We have disguised the brand names of these four hub suppliers, referring to them with single letters: “X”, “T”, “L” and “S”. Each of these hubs were purchased from reputable online vendors and were advertised for use in industrial environments. All except Hub T claimed to have ESD protection up to ±15kV; Hub T did not specify an ESD rating. The prices for the hubs varied widely, too. The following table shows the range of prices found for the same brand and model of each hub.
Hub X $120-149
Hub T $99-119
Hub S $40-79
Hub L $53-69
First up is Hubs X and T. You’re not seeing double. Hubs X and T are exactly the same under their metal covers. Both hubs are branded by European companies, but the hardware is actually made by a Taiwanese ODM. White labeling is common for commodity products like USB 4-port hubs. Unfortunately it means that repeat purchases of the same brand and model might result in different hardware since the vendor may switch to other white label hardware any time. If you’re trying to scale out production systems, you need to know you can get the same hardware every time, but this can be difficult when relying on white label vendors. We’ll drop Hub “T” and just look at Hub “X”.
Hub X, in its various incarnations, claims ±15kV ESD protection or just “industrial”. This hub has no external ESD protection, and it uses the ViaLabs VL811 chipset. Data sheets for the VL811 aren’t available. The VL812 claims ESD immunity to ±2kV HBM. The HBM specification uses far lower current than the IEC-61000-4-2 standard, so a 2kV HBM is 90 times lower power than the IEC standard. Assuming the VL811 is similar, the 2kV HBM ESD specification of the VL812 is likely not useful in production environments, so the chipset should have external ESD and transient voltage suppression added.
Unfortunately, Hub X does not add any extra ESD or transient voltage protection to USB signals, meaning common ESD strikes when cables are connected can affect the sensitive hub controller. The USB connector is designed to make connections in a specific order; shield, ground and power (Vbus) and then data lines. Careful design handling of the shield and ground signals can add a reasonable level of protection against this common strike vector. However, Hub X’s design directly ties USB shield and ground at the USB connectors. As such, any ESD event from connecting a cable would likely be directly injected into the ground plane of the hub controller. Such events could force transient currents of 30-100 amps across the ground plane, through the hub controller IC and into the supply planes and data lines. These events could also raise the ground plane which are connected to the host computer and other devices, causing cascading failures across the bus. Inappropriately handled ESD events like this could cause resets or irreparable damage to the hub or even a connected host computer. Such damage would dramatically raise the ”cost” of this cheap hub.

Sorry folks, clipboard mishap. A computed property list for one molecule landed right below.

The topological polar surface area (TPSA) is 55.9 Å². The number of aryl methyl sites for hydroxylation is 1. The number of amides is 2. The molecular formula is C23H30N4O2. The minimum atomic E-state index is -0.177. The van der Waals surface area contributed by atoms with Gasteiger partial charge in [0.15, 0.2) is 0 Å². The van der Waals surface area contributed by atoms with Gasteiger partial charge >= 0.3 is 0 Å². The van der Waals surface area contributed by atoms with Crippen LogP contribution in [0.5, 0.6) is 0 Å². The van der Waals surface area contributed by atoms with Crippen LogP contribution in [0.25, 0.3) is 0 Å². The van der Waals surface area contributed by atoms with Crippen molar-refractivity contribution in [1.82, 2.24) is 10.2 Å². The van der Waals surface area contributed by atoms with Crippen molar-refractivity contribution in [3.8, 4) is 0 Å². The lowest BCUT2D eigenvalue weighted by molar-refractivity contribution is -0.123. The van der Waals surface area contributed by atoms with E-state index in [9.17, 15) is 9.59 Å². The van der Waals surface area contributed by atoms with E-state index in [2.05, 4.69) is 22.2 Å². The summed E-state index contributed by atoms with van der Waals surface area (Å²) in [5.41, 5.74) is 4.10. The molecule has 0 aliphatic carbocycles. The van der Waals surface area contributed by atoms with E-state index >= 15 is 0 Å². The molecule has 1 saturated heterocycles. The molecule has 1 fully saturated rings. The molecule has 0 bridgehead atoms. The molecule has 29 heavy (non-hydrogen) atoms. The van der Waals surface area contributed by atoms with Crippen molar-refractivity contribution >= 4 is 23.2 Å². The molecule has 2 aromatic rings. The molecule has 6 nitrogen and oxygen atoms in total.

Hub X does have several ferrite beads (SMT and through-hole) on the external power inputs. Their placement and sizing would make them useful only for noise suppression, not ESD or surge currents. Also, bi-directional transients would completely bypass the ferrite beads through the shield connection to ground.
Hub X has footprints for common-mode chokes on the USB differential data lines, but these were not installed. Usually such common-mode chokes are used for noise suppression and EMI/EMC compliance, but they can also be useful for mitigating some energy from ESD currents. Adding these chokes would be “better than nothing”, but hub X opts for nothing.
The final ESD related design flaw in Hub X: LEDs. Simple indicator LEDs are useful and seem innocuous from an ESD perspective. However, LEDs are notoriously sensitive to ESD, and Hub X has 5 through-hole LEDs pushed through its metal housing. These protrusions are essentially ESD antennas. Many times, an ESD strike to an LED will simply destroy the LED, but in other cases, the currents will travel into the ground planes, power planes, and any drive circuitry. In Hub X’s design, these LEDs are driven by the hub controller without even a current limiting resistor in the series. An ESD strike to one of its LEDs would likely destroy the hub controller.
While evaluating hub X, we had 2 of the 4 downstream ports stop working just from plugging in standard devices. This occurred in normal lab environment, without applying any kind of stress testing. We suspect ESD damage to the hub controller.